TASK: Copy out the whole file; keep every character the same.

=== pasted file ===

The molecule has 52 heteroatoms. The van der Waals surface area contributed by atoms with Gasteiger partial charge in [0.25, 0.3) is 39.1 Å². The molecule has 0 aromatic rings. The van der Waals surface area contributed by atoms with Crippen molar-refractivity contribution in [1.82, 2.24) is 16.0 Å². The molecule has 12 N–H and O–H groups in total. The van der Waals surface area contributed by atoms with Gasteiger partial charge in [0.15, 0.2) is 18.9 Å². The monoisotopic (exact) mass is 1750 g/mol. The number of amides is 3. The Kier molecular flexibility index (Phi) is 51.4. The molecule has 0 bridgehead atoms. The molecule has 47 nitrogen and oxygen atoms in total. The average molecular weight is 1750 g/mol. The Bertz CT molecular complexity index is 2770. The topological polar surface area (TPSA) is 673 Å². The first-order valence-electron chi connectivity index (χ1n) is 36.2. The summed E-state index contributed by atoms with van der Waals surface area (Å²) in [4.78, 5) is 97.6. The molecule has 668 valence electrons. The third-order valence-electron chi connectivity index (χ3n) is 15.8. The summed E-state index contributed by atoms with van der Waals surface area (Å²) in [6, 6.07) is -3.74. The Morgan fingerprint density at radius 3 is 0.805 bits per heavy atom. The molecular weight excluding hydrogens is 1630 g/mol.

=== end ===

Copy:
The molecule has 52 heteroatoms. The van der Waals surface area contributed by atoms with Gasteiger partial charge in [0.25, 0.3) is 39.1 Å². The molecule has 0 aromatic rings. The van der Waals surface area contributed by atoms with Crippen molar-refractivity contribution in [1.82, 2.24) is 16.0 Å². The molecule has 12 N–H and O–H groups in total. The van der Waals surface area contributed by atoms with Gasteiger partial charge in [0.15, 0.2) is 18.9 Å². The monoisotopic (exact) mass is 1750 g/mol. The number of amides is 3. The Kier molecular flexibility index (Phi) is 51.4. The molecule has 0 bridgehead atoms. The molecule has 47 nitrogen and oxygen atoms in total. The average molecular weight is 1750 g/mol. The Bertz CT molecular complexity index is 2770. The topological polar surface area (TPSA) is 673 Å². The first-order valence-electron chi connectivity index (χ1n) is 36.2. The summed E-state index contributed by atoms with van der Waals surface area (Å²) in [4.78, 5) is 97.6. The molecule has 668 valence electrons. The third-order valence-electron chi connectivity index (χ3n) is 15.8. The summed E-state index contributed by atoms with van der Waals surface area (Å²) in [6, 6.07) is -3.74. The Morgan fingerprint density at radius 3 is 0.805 bits per heavy atom. The molecular weight excluding hydrogens is 1630 g/mol.